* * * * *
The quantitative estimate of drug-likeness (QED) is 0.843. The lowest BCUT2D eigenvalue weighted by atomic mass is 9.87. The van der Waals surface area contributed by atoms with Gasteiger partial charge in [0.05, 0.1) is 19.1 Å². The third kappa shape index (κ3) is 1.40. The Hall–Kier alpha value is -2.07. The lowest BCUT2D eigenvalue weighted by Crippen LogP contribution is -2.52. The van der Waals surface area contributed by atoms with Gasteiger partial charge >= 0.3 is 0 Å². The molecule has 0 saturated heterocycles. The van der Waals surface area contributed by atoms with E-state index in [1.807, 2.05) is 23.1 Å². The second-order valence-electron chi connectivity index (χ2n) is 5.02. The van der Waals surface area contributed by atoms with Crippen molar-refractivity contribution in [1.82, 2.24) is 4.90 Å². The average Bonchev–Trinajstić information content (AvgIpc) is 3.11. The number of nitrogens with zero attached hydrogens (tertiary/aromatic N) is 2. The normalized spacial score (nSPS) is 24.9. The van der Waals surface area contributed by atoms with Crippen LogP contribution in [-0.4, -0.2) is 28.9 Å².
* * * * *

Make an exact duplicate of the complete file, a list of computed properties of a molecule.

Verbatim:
The quantitative estimate of drug-likeness (QED) is 0.843. The lowest BCUT2D eigenvalue weighted by atomic mass is 9.87. The van der Waals surface area contributed by atoms with Gasteiger partial charge in [0.05, 0.1) is 19.1 Å². The third kappa shape index (κ3) is 1.40. The Hall–Kier alpha value is -2.07. The lowest BCUT2D eigenvalue weighted by Crippen LogP contribution is -2.52. The van der Waals surface area contributed by atoms with Gasteiger partial charge >= 0.3 is 0 Å². The molecule has 0 saturated heterocycles. The van der Waals surface area contributed by atoms with E-state index in [1.807, 2.05) is 23.1 Å². The second-order valence-electron chi connectivity index (χ2n) is 5.02. The van der Waals surface area contributed by atoms with Crippen molar-refractivity contribution in [1.82, 2.24) is 4.90 Å². The average Bonchev–Trinajstić information content (AvgIpc) is 3.11. The number of nitrogens with zero attached hydrogens (tertiary/aromatic N) is 2. The normalized spacial score (nSPS) is 24.9. The van der Waals surface area contributed by atoms with Crippen LogP contribution in [-0.4, -0.2) is 28.9 Å².